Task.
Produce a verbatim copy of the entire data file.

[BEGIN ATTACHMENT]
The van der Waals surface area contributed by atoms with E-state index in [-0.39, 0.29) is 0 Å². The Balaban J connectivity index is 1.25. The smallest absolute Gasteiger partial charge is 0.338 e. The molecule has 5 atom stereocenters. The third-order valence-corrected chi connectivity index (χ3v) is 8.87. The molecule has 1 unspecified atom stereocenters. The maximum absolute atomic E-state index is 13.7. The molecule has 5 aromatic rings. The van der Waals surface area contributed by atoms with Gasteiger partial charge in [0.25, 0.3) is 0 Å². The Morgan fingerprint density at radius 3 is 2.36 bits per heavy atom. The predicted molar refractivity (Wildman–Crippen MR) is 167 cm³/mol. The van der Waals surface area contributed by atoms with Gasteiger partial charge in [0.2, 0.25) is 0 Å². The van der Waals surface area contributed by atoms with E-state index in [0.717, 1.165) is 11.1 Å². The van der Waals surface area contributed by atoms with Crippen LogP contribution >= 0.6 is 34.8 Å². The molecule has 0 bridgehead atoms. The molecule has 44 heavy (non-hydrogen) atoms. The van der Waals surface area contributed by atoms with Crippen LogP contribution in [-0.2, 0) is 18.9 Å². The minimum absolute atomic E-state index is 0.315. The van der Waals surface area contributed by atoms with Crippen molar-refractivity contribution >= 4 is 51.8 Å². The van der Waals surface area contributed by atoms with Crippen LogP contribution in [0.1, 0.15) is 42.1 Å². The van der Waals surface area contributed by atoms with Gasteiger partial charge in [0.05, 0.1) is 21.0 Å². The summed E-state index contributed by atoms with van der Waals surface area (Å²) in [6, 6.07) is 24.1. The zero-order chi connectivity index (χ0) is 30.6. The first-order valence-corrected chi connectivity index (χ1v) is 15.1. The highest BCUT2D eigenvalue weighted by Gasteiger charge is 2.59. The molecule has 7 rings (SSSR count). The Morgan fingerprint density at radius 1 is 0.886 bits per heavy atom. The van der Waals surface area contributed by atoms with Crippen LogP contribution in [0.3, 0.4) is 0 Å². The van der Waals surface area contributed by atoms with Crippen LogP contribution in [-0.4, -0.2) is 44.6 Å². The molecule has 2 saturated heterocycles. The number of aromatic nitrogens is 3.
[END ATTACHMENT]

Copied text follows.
The van der Waals surface area contributed by atoms with E-state index in [-0.39, 0.29) is 0 Å². The Balaban J connectivity index is 1.25. The smallest absolute Gasteiger partial charge is 0.338 e. The molecule has 5 atom stereocenters. The third-order valence-corrected chi connectivity index (χ3v) is 8.87. The molecule has 1 unspecified atom stereocenters. The maximum absolute atomic E-state index is 13.7. The molecule has 5 aromatic rings. The van der Waals surface area contributed by atoms with Gasteiger partial charge in [0.25, 0.3) is 0 Å². The Morgan fingerprint density at radius 3 is 2.36 bits per heavy atom. The predicted molar refractivity (Wildman–Crippen MR) is 167 cm³/mol. The van der Waals surface area contributed by atoms with Gasteiger partial charge in [0.2, 0.25) is 0 Å². The van der Waals surface area contributed by atoms with E-state index in [0.717, 1.165) is 11.1 Å². The van der Waals surface area contributed by atoms with Crippen LogP contribution >= 0.6 is 34.8 Å². The molecule has 0 bridgehead atoms. The molecule has 44 heavy (non-hydrogen) atoms. The van der Waals surface area contributed by atoms with Crippen LogP contribution in [-0.2, 0) is 18.9 Å². The minimum absolute atomic E-state index is 0.315. The van der Waals surface area contributed by atoms with Crippen molar-refractivity contribution >= 4 is 51.8 Å². The van der Waals surface area contributed by atoms with Crippen LogP contribution in [0.1, 0.15) is 42.1 Å². The van der Waals surface area contributed by atoms with Gasteiger partial charge in [0.05, 0.1) is 21.0 Å². The summed E-state index contributed by atoms with van der Waals surface area (Å²) in [6, 6.07) is 24.1. The zero-order chi connectivity index (χ0) is 30.6. The first-order valence-corrected chi connectivity index (χ1v) is 15.1. The highest BCUT2D eigenvalue weighted by Gasteiger charge is 2.59. The molecule has 7 rings (SSSR count). The Morgan fingerprint density at radius 1 is 0.886 bits per heavy atom. The van der Waals surface area contributed by atoms with Crippen LogP contribution in [0.3, 0.4) is 0 Å². The van der Waals surface area contributed by atoms with Crippen LogP contribution in [-0.4, -0.2) is 44.6 Å². The molecule has 2 saturated heterocycles. The number of aromatic nitrogens is 3.